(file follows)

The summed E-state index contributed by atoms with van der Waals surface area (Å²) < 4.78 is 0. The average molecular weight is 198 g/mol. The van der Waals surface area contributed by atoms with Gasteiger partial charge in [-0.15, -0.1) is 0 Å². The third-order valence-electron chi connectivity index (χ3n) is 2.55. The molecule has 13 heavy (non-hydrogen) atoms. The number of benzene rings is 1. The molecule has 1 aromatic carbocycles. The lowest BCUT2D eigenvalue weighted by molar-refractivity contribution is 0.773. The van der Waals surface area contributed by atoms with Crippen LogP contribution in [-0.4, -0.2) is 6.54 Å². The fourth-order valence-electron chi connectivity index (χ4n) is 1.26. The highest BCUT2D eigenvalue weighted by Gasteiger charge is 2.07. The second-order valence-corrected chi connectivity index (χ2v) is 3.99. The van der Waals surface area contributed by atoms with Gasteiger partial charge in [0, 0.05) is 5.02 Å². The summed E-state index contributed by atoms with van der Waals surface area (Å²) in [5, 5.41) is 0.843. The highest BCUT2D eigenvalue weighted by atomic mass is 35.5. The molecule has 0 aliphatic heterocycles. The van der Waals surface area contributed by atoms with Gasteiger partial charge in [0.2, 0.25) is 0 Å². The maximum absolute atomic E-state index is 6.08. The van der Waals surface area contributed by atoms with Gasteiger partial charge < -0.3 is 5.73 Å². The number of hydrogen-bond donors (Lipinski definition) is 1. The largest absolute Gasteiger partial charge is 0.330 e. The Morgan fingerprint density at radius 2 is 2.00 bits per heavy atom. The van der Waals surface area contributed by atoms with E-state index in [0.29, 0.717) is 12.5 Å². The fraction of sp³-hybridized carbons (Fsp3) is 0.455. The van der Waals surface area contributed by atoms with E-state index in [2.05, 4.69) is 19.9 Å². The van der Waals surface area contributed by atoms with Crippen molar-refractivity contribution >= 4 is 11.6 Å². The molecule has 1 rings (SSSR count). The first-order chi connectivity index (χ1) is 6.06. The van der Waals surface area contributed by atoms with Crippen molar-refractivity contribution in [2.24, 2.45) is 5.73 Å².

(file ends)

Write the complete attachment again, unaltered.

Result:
The summed E-state index contributed by atoms with van der Waals surface area (Å²) < 4.78 is 0. The average molecular weight is 198 g/mol. The van der Waals surface area contributed by atoms with Gasteiger partial charge in [-0.15, -0.1) is 0 Å². The third-order valence-electron chi connectivity index (χ3n) is 2.55. The molecule has 13 heavy (non-hydrogen) atoms. The number of benzene rings is 1. The molecule has 1 aromatic carbocycles. The lowest BCUT2D eigenvalue weighted by molar-refractivity contribution is 0.773. The van der Waals surface area contributed by atoms with Crippen LogP contribution in [-0.4, -0.2) is 6.54 Å². The fourth-order valence-electron chi connectivity index (χ4n) is 1.26. The highest BCUT2D eigenvalue weighted by Gasteiger charge is 2.07. The second-order valence-corrected chi connectivity index (χ2v) is 3.99. The van der Waals surface area contributed by atoms with Gasteiger partial charge in [0, 0.05) is 5.02 Å². The summed E-state index contributed by atoms with van der Waals surface area (Å²) in [5, 5.41) is 0.843. The highest BCUT2D eigenvalue weighted by atomic mass is 35.5. The molecule has 0 aliphatic heterocycles. The van der Waals surface area contributed by atoms with Gasteiger partial charge in [0.2, 0.25) is 0 Å². The maximum absolute atomic E-state index is 6.08. The van der Waals surface area contributed by atoms with Gasteiger partial charge < -0.3 is 5.73 Å². The number of hydrogen-bond donors (Lipinski definition) is 1. The largest absolute Gasteiger partial charge is 0.330 e. The Morgan fingerprint density at radius 2 is 2.00 bits per heavy atom. The van der Waals surface area contributed by atoms with E-state index in [0.29, 0.717) is 12.5 Å². The fraction of sp³-hybridized carbons (Fsp3) is 0.455. The van der Waals surface area contributed by atoms with E-state index in [2.05, 4.69) is 19.9 Å². The van der Waals surface area contributed by atoms with Crippen molar-refractivity contribution >= 4 is 11.6 Å². The molecule has 1 rings (SSSR count). The first-order chi connectivity index (χ1) is 6.06. The van der Waals surface area contributed by atoms with Crippen molar-refractivity contribution in [2.24, 2.45) is 5.73 Å².